I think we can all agree that this is a welcome change and really improves the usability of the system, particularly from the perspective of the client app developer (aka the API consumer).

api-manager, swagger, api, ui

The JBoss Apiman API Manager REST API

In this, the third article in our series on apiman, JBoss' new open source API Management framework, we’ll examine apiman’s API Manager REST API. apiman’s Management UI utilizes this API in the implementation for all of its user-visible features, and you can also use the same API to automate tasks with apiman.

rest, api, automation

A great way to test your custom apiman policy!

If you have tried creating your own custom apiman policy, you may have had a bit of difficulty creating useful JUnit tests for it. Many policies require various apiman runtime components to be available. It can be super annoying trying to use something like mockito to create mock versions of everything your policy needs. Even for simple policies you really just want a quick and effective way to test the implementation within a reasonably "real world" harness.

Well you’ve probably guessed by now that I’m about to show you how it’s done! (OK fine, how it will be done in the next release of apiman - 1.1.3.Final)

policy, junit, testing

Authorization: good god, what is it good for?

Quite a bit, actually. :)

I want to talk about how Authorization currently works in apiman, because it’s a little more loosely coupled than you might expect. Note that at some point in the future we’re going to be renovating how policies are defined and configured in the API Manager UI. But until then, you can refer to this blog post for an overview of how to configure Authorization!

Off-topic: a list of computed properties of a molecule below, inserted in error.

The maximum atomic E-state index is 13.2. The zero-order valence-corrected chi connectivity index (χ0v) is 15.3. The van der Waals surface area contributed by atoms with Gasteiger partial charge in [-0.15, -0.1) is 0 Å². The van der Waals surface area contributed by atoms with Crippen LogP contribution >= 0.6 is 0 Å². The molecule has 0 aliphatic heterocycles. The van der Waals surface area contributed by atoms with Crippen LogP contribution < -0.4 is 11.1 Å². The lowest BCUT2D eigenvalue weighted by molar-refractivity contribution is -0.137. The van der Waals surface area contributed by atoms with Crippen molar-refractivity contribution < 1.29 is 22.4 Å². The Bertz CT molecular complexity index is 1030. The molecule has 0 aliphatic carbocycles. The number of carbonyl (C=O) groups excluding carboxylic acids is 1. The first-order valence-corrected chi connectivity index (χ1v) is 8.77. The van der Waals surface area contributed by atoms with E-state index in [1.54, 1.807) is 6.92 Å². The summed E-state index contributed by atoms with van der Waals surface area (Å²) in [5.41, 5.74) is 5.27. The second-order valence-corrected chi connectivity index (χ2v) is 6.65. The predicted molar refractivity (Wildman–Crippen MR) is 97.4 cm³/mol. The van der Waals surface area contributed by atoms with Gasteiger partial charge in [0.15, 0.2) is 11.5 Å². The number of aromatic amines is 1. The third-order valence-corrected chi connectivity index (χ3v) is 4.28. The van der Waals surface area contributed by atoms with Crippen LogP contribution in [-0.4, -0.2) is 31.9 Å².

authorization, authentication, policy

Customizing JBoss apiman Through Policy Plugins

This is the second in a series of articles exploring API management with JBoss apiman. The first article was a general introduction to apiman for impatient users where in only 10 minutes we installed apiman, created users and organizations, and APIs, policies, contracts, and client apps. In this article, we’ll take the first step toward customizing apiman by creating new plugins to implement API policies.

plugins, policies, development, maven

An Impatient New User’s Introduction to API Management with JBoss apiman 1.0

Software application development models are evolutionary things. New technologies are always being created and require new approaches. It’s frequently the case today, that a service oriented architecture (SOA) model is used and that the end product is a software service that can be used by applications. The explosion in growth of mobile devices has only accelerated this trend. Every new mobile phone sold is another platform onto which applications are deployed. These applications are often built from services provided from multiple sources. The applications often consume these services through their APIs.

OK, that’s all interesting, but why does this matter?

introduction, overview